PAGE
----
It is difficult to say what percentage of all backing up accidents involve large trucks. However, according to Policy Advice, a company that tracks accident and insurance trends, from half to 70% of backing up accidents involve trucks or other similarly sized vehicles.
Large commercial vehicles, such as garbage trucks, tractor-trailers, and other transport vehicles, have larger blind spots than standard cars, smaller trucks, or SUVs. Additionally, these massive machines are more challenging to maneuver while being both more powerful and destructive.
While you might proceed with caution and assume that a truck driver is unable to see your car, accidents still occur. Large commercial trucks present a danger everywhere, from parking lots to the open highway. When a driver’s negligence results in a backing up accident, you should contact our experienced Fayetteville truck accident lawyers. Call our law offices at (479) 316-0438.
Why Backing Up Accidents Happen
A backing up accident usually occurs when a truck driver is careless or rushing to get moving. When a truck driver fails to properly look behind them, other vehicles or pedestrians could be hit. Because of the design and size of many large commercial trucks, it is impossible for the driver to see directly behind their vehicle. For example, a garbage truck driver cannot see if someone is crossing immediately behind their truck.
Backing up might seem like a rather easy maneuver. Put your car in reverse and slowly back up. However, commercial trucks present their drivers with many additional challenges.
The Vehicle’s Height
Large commercial trucks ride high off the ground. Even smaller trucks, such as pickups or SUVs, are taller than ordinary cars. This additional height makes it more difficult to see smaller objects that are behind the truck, such as motorcycles or pedestrians.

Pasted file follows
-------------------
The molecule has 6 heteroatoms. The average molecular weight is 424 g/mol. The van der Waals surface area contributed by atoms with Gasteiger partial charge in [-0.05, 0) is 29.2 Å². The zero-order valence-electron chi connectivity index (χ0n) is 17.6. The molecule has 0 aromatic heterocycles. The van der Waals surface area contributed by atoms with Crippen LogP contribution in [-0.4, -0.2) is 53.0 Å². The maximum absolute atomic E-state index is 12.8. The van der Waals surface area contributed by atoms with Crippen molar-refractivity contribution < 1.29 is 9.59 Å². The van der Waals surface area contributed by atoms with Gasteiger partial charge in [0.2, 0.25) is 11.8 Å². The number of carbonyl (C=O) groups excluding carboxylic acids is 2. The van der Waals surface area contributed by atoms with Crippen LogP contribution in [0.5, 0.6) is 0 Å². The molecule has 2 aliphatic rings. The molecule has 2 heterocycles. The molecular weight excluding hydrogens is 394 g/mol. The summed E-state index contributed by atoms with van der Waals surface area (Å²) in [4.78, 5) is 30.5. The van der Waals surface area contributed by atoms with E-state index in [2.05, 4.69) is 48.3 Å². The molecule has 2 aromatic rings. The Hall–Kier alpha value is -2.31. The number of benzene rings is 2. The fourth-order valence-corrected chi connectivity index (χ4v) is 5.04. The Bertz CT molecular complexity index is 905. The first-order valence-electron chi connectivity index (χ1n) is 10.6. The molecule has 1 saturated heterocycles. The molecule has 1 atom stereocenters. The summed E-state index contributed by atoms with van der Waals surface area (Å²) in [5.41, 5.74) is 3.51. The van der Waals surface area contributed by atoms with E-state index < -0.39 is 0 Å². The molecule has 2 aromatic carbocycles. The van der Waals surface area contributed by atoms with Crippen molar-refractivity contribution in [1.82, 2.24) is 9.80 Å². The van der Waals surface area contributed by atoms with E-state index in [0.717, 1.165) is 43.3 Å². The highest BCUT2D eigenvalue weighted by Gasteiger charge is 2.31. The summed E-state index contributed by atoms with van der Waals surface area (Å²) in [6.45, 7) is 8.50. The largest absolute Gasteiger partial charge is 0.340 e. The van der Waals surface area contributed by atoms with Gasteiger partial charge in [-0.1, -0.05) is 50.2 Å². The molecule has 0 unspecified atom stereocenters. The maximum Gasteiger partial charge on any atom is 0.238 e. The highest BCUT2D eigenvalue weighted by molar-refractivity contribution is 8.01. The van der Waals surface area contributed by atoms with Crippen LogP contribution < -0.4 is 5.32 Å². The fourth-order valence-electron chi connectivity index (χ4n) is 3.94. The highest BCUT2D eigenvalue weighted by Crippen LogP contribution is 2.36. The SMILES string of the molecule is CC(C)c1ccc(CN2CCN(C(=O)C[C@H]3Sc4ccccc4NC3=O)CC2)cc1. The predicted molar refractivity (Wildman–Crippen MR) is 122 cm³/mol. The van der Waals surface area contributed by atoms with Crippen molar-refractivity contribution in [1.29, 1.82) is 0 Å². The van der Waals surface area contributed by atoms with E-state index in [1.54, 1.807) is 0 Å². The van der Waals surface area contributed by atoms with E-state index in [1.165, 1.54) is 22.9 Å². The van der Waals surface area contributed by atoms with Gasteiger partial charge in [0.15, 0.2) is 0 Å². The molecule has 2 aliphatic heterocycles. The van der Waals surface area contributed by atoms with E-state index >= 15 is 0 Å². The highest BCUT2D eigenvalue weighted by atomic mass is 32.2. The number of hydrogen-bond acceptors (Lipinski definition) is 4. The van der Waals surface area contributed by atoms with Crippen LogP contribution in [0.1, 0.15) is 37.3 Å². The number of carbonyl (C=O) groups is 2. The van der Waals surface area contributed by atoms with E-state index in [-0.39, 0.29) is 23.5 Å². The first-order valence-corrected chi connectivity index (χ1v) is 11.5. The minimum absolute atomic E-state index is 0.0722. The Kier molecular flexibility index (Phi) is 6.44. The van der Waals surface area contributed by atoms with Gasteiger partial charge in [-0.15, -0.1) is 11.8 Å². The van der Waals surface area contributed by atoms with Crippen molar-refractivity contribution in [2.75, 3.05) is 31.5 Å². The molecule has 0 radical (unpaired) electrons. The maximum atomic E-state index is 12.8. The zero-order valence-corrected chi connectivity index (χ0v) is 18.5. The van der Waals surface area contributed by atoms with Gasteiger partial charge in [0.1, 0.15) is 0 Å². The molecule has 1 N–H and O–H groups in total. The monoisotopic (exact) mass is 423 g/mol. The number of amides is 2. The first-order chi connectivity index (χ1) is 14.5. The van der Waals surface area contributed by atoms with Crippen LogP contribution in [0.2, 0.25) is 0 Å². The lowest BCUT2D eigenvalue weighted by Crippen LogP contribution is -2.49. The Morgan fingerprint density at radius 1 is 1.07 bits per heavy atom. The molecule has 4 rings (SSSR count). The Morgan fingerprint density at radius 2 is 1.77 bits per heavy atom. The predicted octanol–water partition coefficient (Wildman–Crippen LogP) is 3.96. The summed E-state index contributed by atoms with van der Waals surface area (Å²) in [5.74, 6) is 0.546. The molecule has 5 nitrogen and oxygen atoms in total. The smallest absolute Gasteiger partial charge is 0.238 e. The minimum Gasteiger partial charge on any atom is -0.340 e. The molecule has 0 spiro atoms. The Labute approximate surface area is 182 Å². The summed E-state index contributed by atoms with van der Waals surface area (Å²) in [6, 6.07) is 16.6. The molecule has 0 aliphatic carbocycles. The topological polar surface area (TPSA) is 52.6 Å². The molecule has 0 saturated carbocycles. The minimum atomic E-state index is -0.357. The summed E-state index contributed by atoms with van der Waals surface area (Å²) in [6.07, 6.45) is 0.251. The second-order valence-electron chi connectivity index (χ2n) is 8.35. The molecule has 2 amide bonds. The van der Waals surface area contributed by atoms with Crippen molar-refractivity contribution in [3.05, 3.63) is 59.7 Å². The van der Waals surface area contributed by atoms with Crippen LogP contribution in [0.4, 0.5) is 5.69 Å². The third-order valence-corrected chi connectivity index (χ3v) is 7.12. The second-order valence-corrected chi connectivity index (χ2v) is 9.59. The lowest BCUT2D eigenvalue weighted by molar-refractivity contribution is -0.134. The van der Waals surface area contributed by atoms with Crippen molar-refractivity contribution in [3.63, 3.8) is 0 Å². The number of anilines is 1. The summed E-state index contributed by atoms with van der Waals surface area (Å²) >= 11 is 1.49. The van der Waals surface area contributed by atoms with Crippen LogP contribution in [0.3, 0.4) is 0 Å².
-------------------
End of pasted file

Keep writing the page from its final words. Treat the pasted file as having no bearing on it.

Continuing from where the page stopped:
Every vehicle on the road has blind sports. These are areas that the driver cannot see because of the design or size of the vehicle. Trucks have larger and more blind spots than an average car. For example, most truck drivers are unable to see 20 feet behind them. This is a problem when attempting to reverse. While having properly positioned rear-view or side mirrors could reduce the blind area, a truck driver must still proceed with extreme caution when attempting to back up.
Rear-View and Side Mirrors
As stated above, a truck driver will often rely on several well-positioned mirrors to see around their vehicle. Some mirrors will distort the distance between the truck and other objects. If the driver fails to consider this shift in the distance, it could result in an accident. Sometimes the driver’s size impacts the effectiveness of the mirrors. For instance, if a shorter driver fails to adjust the truck’s mirrors, their vision could be unreasonably restricted.
In some cases, the weather will adversely impact a driver’s visibility. A severe thunderstorm or foggy morning will reduce the distance a truck driver could clearly see. These conditions often lead to unfortunate accidents.